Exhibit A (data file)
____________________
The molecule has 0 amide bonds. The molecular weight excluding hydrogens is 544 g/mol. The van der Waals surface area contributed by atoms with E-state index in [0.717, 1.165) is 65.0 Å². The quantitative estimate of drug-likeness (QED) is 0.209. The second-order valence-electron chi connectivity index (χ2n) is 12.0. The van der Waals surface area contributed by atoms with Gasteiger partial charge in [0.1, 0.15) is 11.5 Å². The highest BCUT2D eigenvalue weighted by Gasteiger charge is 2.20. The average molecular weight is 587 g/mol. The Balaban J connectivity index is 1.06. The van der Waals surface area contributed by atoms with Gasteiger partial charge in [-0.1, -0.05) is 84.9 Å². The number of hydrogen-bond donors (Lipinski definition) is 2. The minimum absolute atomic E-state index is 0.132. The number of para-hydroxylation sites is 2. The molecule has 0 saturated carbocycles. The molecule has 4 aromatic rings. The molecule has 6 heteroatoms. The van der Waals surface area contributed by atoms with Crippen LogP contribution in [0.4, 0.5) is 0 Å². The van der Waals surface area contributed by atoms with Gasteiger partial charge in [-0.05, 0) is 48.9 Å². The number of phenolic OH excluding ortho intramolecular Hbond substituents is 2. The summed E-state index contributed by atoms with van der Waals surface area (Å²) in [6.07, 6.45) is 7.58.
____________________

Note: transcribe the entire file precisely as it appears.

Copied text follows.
The molecule has 0 amide bonds. The molecular weight excluding hydrogens is 544 g/mol. The van der Waals surface area contributed by atoms with E-state index in [0.717, 1.165) is 65.0 Å². The quantitative estimate of drug-likeness (QED) is 0.209. The second-order valence-electron chi connectivity index (χ2n) is 12.0. The van der Waals surface area contributed by atoms with Gasteiger partial charge in [0.1, 0.15) is 11.5 Å². The highest BCUT2D eigenvalue weighted by Gasteiger charge is 2.20. The average molecular weight is 587 g/mol. The Balaban J connectivity index is 1.06. The van der Waals surface area contributed by atoms with Gasteiger partial charge in [-0.1, -0.05) is 84.9 Å². The number of hydrogen-bond donors (Lipinski definition) is 2. The minimum absolute atomic E-state index is 0.132. The number of para-hydroxylation sites is 2. The molecule has 0 saturated carbocycles. The molecule has 4 aromatic rings. The molecule has 6 heteroatoms. The van der Waals surface area contributed by atoms with Crippen LogP contribution in [0.4, 0.5) is 0 Å². The van der Waals surface area contributed by atoms with Gasteiger partial charge in [-0.05, 0) is 48.9 Å². The number of phenolic OH excluding ortho intramolecular Hbond substituents is 2. The summed E-state index contributed by atoms with van der Waals surface area (Å²) in [6.07, 6.45) is 7.58.